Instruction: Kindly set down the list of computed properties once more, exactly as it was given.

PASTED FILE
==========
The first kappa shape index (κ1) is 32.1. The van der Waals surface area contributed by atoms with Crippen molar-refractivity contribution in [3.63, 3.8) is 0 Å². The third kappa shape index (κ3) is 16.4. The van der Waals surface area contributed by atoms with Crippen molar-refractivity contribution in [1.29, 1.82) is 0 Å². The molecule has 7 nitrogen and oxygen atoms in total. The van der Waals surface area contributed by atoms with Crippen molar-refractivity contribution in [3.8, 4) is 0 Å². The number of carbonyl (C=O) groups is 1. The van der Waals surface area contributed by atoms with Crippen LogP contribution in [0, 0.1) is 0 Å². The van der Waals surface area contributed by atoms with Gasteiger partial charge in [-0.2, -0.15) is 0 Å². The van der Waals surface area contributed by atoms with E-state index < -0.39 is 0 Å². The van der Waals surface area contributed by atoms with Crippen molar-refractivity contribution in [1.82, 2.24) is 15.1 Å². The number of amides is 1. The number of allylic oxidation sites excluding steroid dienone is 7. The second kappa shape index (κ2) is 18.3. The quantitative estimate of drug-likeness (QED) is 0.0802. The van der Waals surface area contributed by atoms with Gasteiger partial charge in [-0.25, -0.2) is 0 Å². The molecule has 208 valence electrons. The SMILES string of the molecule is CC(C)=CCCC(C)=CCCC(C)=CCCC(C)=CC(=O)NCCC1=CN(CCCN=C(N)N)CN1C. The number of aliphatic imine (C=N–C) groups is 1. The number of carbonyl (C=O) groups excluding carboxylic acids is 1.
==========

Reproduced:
The first kappa shape index (κ1) is 32.1. The van der Waals surface area contributed by atoms with Crippen molar-refractivity contribution in [3.63, 3.8) is 0 Å². The third kappa shape index (κ3) is 16.4. The van der Waals surface area contributed by atoms with Crippen molar-refractivity contribution in [1.29, 1.82) is 0 Å². The molecule has 7 nitrogen and oxygen atoms in total. The van der Waals surface area contributed by atoms with Crippen molar-refractivity contribution in [3.8, 4) is 0 Å². The number of carbonyl (C=O) groups is 1. The van der Waals surface area contributed by atoms with Crippen LogP contribution in [0, 0.1) is 0 Å². The van der Waals surface area contributed by atoms with Gasteiger partial charge in [-0.2, -0.15) is 0 Å². The van der Waals surface area contributed by atoms with E-state index < -0.39 is 0 Å². The van der Waals surface area contributed by atoms with Crippen molar-refractivity contribution in [1.82, 2.24) is 15.1 Å². The number of amides is 1. The number of allylic oxidation sites excluding steroid dienone is 7. The second kappa shape index (κ2) is 18.3. The quantitative estimate of drug-likeness (QED) is 0.0802. The van der Waals surface area contributed by atoms with Gasteiger partial charge in [-0.25, -0.2) is 0 Å². The molecule has 208 valence electrons. The SMILES string of the molecule is CC(C)=CCCC(C)=CCCC(C)=CCCC(C)=CC(=O)NCCC1=CN(CCCN=C(N)N)CN1C. The number of aliphatic imine (C=N–C) groups is 1. The number of carbonyl (C=O) groups excluding carboxylic acids is 1.